When I was a kid, my mother ran a daycare out of our home. This had a lot of implications growing up. For instance, I only have one blood-related sibling, but I had nearly 50 “revolving” siblings between ages 5 and 18, the ones who came at 7 a.m. and were gone by dinner. The ones I never had to see when they were sick.
One of the biggest things it changed was the state of our cupboards. We always had enough food to feed 10 people breakfast and lunch, plus two snacks. I don’t remember when my mom started using the meal plan the state now requires, but it wasn’t there for most of my time at home.
We often had 10 different kinds of cereal, and a pantry full of a variety of snacks – probably no less than 15 or 20 kinds ready-to-eat snacks at a time.
So what did I do?
I had Cinnamon Toast Crunch five mornings a week, peanut butter and jelly for lunch, with a side of Gushers and peanut butter crackers, and usually a spoon full of peanut butter for my afternoon snack. Every single day. For 12 years, with little variation.
Why’s that? I think I understood at a young age how much time I could waste making unimportant decisions.
[A]s the number of choices keeps growing, negative aspects of having a multitude of options begin to appear. As the number of choices grows further, the negatives escalate until we become overloaded. At this point, choice no longer liberates, but debilitates. It might even be said to tyrannize.
My husband understands this, too. When we were planning our wedding, I would ask him what colors he might want to have, or what kinds of flowers. He never had an opinion beyond “I don’t know/care.” He told me, finally, that he can’t do open-ended questions. He needed choices. Limited choices. So I would show him three pictures. Then, and only then, could he help me make decisions about our wedding.
The same held true for paint colors when we bought our first home. If I had chosen without him, there would have been no choice. With no choice, quoting Barry Schwartz again, “life is almost unbearable.” With limited choice, life becomes simpler.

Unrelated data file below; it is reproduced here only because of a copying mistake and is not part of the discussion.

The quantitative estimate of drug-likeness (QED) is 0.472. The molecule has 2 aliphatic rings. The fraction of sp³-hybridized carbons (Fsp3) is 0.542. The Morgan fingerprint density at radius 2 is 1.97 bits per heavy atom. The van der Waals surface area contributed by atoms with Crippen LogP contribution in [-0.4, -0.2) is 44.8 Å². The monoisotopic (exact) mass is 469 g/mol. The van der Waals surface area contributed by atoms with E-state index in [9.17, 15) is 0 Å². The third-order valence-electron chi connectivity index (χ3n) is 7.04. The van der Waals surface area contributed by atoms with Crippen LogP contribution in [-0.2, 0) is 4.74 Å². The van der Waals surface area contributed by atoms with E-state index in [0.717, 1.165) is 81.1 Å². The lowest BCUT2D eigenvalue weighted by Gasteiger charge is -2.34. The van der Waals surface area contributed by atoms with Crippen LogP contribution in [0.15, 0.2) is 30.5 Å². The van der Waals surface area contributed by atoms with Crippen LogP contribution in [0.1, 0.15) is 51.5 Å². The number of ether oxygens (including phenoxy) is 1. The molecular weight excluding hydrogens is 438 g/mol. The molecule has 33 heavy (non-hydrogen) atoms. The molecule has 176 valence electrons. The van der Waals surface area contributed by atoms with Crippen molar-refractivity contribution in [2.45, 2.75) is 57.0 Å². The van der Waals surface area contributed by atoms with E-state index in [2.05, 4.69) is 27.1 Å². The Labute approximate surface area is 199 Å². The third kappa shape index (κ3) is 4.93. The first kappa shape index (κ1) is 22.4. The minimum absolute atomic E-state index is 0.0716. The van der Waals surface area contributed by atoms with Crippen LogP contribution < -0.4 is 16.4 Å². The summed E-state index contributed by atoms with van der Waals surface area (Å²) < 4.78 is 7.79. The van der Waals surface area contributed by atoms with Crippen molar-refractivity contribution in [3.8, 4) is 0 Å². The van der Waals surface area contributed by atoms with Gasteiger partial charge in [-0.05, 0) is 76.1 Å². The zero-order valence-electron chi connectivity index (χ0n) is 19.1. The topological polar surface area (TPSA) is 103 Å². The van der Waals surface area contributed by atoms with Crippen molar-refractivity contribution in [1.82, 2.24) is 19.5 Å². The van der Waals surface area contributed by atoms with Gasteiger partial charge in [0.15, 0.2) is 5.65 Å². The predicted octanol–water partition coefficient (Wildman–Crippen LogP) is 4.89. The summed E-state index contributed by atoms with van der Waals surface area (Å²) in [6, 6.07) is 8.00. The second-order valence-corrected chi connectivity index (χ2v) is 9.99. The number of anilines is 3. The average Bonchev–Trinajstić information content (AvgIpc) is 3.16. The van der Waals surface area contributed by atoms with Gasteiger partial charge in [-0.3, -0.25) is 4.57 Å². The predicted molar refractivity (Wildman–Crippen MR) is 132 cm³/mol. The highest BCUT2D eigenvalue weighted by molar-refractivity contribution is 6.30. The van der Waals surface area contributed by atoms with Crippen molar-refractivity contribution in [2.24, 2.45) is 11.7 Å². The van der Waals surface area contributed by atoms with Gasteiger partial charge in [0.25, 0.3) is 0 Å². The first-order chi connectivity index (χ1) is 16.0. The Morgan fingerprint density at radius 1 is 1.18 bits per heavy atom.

One of the most common places I hear this concept applied is in raising autonomous, confident children. That it’s better to ask “Would you rather have an apple or a banana for a snack?” than to say either “Here is the apple you’re having for snack,” or “What do you want for a snack?”
What interests me most, though, is the applications for productivity. I mentioned earlier that I’m obsessed with list-making. But, unlike some people, I make weekly lists that I only rarely break down into daily lists. Like on Saturdays, which are usually the only day I have nothing going on.
My lists are numbered, but I don’t make myself complete them in order. Of the 10-15 things on my weekly to-do list, I usually accomplish at least 8. Having a limited list of things to do, but the option to do any of the items, gives me the sense of freedom I need to feel like I’m in control, while still giving me boundaries.
The lists include fun-type-things, like coloring and reading, boring administrative things, like scheduling my overdue visit to the dentist’s, and writing and household things I’d rather avoid. But they tend to get done.
As an added bonus, I spend very little time per week wondering what I should be doing. I made my list for this week in about 5 minutes this morning. I spend even less time on our meal plan for the week. And the <10 minutes I spend planning probably saves me more than an hour every single week that I would’ve spent debating what to do next.
How about you? What keeps you focused? How many choices do you like to have?